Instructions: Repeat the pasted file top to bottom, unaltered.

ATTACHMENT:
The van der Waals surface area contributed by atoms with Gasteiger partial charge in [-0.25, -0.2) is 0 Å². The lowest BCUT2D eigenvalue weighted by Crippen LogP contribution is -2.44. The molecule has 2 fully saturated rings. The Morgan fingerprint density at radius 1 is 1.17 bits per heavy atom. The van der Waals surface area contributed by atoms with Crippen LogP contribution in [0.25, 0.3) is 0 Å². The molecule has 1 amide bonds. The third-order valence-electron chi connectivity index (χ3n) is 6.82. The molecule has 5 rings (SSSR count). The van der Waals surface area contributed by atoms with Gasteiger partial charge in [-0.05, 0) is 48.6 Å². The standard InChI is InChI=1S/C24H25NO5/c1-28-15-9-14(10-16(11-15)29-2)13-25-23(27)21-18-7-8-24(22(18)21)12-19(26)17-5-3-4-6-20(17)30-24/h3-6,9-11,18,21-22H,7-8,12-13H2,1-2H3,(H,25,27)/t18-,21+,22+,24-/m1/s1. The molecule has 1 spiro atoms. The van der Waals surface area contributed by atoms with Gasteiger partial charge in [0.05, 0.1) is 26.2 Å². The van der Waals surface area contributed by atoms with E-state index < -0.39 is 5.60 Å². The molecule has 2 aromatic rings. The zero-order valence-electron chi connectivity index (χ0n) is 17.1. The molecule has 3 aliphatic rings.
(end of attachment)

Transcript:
The van der Waals surface area contributed by atoms with Gasteiger partial charge in [-0.25, -0.2) is 0 Å². The lowest BCUT2D eigenvalue weighted by Crippen LogP contribution is -2.44. The molecule has 2 fully saturated rings. The Morgan fingerprint density at radius 1 is 1.17 bits per heavy atom. The van der Waals surface area contributed by atoms with Crippen LogP contribution in [0.25, 0.3) is 0 Å². The molecule has 1 amide bonds. The third-order valence-electron chi connectivity index (χ3n) is 6.82. The molecule has 5 rings (SSSR count). The van der Waals surface area contributed by atoms with Gasteiger partial charge in [-0.05, 0) is 48.6 Å². The standard InChI is InChI=1S/C24H25NO5/c1-28-15-9-14(10-16(11-15)29-2)13-25-23(27)21-18-7-8-24(22(18)21)12-19(26)17-5-3-4-6-20(17)30-24/h3-6,9-11,18,21-22H,7-8,12-13H2,1-2H3,(H,25,27)/t18-,21+,22+,24-/m1/s1. The molecule has 1 spiro atoms. The van der Waals surface area contributed by atoms with Gasteiger partial charge in [0.05, 0.1) is 26.2 Å². The van der Waals surface area contributed by atoms with E-state index < -0.39 is 5.60 Å². The molecule has 2 aromatic rings. The zero-order valence-electron chi connectivity index (χ0n) is 17.1. The molecule has 3 aliphatic rings.